There are some questions you never want to get when you’re presenting your research. I got my least favorite question during the Q&A of a job talk. Things had gone relatively smoothly (phew!) and then I was asked: “Aren’t these findings…….expected??” I could see during the pause that the person was looking for a nicer way to say “obvious,” but the effect was the same. It took a topic that was important to me because it exposed racial inequality and assessed it on whether my results were predictable or not. To be fair, it’s common to ask job candidates questions that push them to see their thought process, but this question is the result of a broader issue with the demand for novel research in social science. We are into the second century of empirical social science research. There are no original ideas! There are only new ways of thinking about previously researched topics.
Expecting scholars to produce novel findings is pretty unreasonable in this day and age. And yet it is a common message to graduate students that the only way to publish and get an academic job is to have novel findings. As someone with “expected” findings, let me tell you, you can have expected findings and still publish and even get an academic job. Why? Because even if something is obvious and predictable based on prior theories, if it hasn’t been tested yet, it is a contribution to study and document it. This means testing old theories on different populations, phenomena, and contexts ARE contributions.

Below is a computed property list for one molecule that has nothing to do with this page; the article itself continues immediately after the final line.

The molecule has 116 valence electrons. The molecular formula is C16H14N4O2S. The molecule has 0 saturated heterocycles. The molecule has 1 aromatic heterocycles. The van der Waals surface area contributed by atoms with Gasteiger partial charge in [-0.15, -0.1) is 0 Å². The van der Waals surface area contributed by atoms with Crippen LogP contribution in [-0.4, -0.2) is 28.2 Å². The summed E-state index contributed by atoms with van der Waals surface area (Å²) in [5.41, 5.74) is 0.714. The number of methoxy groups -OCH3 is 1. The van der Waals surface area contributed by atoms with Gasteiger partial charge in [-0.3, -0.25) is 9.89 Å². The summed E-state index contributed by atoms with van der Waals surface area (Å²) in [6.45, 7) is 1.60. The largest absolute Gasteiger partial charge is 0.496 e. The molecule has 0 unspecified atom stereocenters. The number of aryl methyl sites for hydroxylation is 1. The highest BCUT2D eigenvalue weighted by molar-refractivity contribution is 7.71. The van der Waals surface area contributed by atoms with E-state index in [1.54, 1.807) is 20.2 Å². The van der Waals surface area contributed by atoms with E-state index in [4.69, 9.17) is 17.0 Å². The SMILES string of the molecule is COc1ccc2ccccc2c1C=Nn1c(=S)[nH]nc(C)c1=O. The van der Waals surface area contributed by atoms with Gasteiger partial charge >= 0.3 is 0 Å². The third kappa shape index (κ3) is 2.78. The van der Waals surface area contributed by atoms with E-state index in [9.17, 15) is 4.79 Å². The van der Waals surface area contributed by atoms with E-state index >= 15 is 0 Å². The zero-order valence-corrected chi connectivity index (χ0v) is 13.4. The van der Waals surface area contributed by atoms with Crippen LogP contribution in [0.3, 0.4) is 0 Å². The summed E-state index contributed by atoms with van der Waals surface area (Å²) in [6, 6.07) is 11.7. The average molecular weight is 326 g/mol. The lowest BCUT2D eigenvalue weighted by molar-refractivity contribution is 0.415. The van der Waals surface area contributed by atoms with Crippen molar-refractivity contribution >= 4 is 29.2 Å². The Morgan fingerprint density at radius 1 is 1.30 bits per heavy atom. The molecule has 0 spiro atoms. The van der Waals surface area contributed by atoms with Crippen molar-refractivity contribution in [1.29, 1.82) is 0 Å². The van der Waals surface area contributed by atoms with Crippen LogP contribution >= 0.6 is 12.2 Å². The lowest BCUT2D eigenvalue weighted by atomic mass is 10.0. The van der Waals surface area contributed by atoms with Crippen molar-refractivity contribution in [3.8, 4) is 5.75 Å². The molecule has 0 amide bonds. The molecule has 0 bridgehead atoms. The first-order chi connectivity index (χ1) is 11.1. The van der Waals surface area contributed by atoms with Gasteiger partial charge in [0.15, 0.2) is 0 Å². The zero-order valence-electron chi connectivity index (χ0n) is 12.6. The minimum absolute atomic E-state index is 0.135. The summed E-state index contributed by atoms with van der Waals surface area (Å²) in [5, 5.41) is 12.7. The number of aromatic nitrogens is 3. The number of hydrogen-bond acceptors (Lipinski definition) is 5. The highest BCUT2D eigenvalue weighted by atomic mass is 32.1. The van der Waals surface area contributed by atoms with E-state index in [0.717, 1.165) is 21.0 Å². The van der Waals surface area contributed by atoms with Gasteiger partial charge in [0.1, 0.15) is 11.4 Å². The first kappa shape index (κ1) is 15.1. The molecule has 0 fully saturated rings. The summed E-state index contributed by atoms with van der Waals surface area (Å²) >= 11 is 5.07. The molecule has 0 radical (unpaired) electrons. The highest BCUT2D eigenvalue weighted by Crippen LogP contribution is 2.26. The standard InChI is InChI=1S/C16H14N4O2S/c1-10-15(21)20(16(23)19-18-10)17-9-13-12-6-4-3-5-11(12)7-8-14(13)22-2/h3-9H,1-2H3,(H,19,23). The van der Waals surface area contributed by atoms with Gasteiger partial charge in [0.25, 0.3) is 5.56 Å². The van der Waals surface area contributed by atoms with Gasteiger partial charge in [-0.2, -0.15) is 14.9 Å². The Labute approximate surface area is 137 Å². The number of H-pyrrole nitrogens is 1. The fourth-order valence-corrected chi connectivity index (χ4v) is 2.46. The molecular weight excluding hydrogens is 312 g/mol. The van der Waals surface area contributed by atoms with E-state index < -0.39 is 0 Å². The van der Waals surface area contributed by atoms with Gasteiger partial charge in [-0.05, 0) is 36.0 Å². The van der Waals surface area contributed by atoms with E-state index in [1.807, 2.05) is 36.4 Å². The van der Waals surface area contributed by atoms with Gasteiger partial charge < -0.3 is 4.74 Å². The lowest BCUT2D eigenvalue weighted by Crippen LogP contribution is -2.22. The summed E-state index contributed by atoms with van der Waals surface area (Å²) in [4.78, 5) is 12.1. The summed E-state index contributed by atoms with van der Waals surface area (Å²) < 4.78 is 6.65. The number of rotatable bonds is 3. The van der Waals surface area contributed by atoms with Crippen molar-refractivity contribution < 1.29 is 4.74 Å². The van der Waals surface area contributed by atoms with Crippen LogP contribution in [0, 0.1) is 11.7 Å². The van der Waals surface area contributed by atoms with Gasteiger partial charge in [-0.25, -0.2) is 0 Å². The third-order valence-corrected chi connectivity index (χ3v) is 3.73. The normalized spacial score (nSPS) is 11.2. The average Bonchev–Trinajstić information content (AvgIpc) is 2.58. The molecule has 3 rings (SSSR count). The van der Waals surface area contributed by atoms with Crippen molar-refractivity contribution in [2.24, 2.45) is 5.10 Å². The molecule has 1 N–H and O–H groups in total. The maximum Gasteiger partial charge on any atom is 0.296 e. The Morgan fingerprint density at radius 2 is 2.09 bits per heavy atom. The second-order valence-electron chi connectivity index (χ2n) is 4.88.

Telling graduate students they need to have novel findings only discourages students from pursuing topics they’re interested in because the field is “too saturated,” increases students’ stress levels, and activates their imposter syndrome. When they see a new paper that approaches their topic, they panic, terrified someone “beat them to the punch.” Instead, we need to teach them the value of replication findings, theory testing in new settings, and innovative methods, affirming their interests and the potential contributions they will have.
So if someone questions whether your findings are expected or obvious or predictable, remind them of the value of studies that replicate, test theories, and use innovative methods. More importantly, remind yourself of the most important thing: why YOU value the research you’re doing.